WASHINGTON — Homebuyers, sellers, small investors and realty agents are about to get new tools that purport to show where local property values are headed: the first “house specific” monitors for consumers that can track price trends — and forecast them up to one year into the future — on 50 million single-family homes across the country.
The service already is commercially available to hedge funds and mortgage investors who purchase large quantities of data to guide their investment decisions. Its developer is Allan Weiss, who co-founded and was CEO of the company that pioneered the iconic “Case-Shiller” price index of major metropolitan markets that is widely cited as a barometer of the housing sector’s health.
But unlike Case-Shiller, which reports on price trends in roughly 5,000 ZIP code areas, Weiss Residential Research tracks individual houses in most neighborhoods nationwide. Weiss said the company expects to add another 20 million houses to the current 50 million total as it continues to gather data on key characteristics from interior living space to tax assessments, mortgage balances, age of home, appraisal information and others. Weiss holds multiple patents on the statistical techniques and technology underpinning the company’s research and products.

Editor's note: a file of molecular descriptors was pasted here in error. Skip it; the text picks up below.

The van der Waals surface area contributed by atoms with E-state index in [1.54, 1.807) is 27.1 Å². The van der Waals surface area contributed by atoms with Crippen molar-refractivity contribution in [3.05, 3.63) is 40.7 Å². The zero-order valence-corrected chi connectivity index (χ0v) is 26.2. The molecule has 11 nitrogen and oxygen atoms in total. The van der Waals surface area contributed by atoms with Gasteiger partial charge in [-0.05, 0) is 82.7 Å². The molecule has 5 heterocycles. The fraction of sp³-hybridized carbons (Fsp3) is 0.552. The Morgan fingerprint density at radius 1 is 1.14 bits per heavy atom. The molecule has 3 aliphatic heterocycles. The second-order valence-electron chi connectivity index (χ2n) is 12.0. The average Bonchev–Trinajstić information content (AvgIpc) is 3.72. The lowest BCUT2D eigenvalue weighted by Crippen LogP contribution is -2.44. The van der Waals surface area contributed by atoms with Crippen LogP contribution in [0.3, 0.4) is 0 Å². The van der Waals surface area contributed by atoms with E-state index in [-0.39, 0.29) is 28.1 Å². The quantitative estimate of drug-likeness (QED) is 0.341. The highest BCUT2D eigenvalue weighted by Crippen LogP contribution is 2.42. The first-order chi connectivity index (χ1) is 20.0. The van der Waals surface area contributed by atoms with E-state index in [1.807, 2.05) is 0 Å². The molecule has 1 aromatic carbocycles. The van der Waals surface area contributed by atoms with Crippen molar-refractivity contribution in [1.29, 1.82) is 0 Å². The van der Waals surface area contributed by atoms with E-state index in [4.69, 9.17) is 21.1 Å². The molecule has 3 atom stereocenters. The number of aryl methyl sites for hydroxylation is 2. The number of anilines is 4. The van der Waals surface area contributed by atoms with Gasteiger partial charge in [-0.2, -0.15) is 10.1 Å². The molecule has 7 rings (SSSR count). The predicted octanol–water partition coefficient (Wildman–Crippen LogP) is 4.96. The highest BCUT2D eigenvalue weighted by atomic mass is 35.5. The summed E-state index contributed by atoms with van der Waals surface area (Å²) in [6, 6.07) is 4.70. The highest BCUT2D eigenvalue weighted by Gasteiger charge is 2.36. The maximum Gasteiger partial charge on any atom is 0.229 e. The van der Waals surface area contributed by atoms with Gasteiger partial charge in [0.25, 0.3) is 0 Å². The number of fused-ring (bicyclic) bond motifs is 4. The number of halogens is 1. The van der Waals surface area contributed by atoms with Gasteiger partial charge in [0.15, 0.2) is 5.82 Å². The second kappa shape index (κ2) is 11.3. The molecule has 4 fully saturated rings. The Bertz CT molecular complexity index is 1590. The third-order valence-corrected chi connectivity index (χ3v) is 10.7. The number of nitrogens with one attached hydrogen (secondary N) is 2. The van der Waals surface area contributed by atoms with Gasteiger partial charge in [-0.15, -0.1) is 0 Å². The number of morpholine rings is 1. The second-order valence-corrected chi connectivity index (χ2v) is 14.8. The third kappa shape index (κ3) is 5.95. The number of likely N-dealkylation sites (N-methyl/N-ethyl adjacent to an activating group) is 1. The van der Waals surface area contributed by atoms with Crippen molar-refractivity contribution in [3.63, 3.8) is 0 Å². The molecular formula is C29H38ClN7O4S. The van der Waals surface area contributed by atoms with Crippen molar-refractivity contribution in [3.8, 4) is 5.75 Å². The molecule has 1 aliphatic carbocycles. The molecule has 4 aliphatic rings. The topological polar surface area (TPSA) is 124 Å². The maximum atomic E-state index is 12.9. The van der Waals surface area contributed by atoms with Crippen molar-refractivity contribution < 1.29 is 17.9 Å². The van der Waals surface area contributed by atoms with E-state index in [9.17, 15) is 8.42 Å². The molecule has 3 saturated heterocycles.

The new house-specific indexes for consumers will not provide current property valuations or cover condominiums and cooperatives. Rather, they’ll offer graphic displays of how prices on individual homes have moved — up, down, sideways — over a period of recent years in relation to an index. Later this summer, Weiss Residential will publish “weather reports” on price trends in major metropolitan markets on its website, www.weissres.com.
The site already provides sample dynamic “heat maps” for eight large markets — Southern California, Miami, Chicago, Las Vegas, Atlanta, San Francisco, New York and Phoenix — that show how prices on individual homes rose and fell in the boom years leading up to the bust in 2006-07, and how they have performed since. The month-by-month movements almost look organic, with price declines spreading like a disease from one neighborhood to another, then reversing course during the recovery.
In an interview, Weiss said a close inspection of the heat maps reveals how “canary in the coal mine” houses were predictors of important changes in pricing trends getting underway — subtle early moves signaling the shift from boom to crash, then on to recovery — that were not otherwise detectable or known to consumers in the marketplace at the time. Buying or selling real estate without house-specific monitors in those years, he suggested, was the equivalent “of setting sail before a hurricane” with no advance weather warnings, no satellite photos of emerging meteorological conditions.
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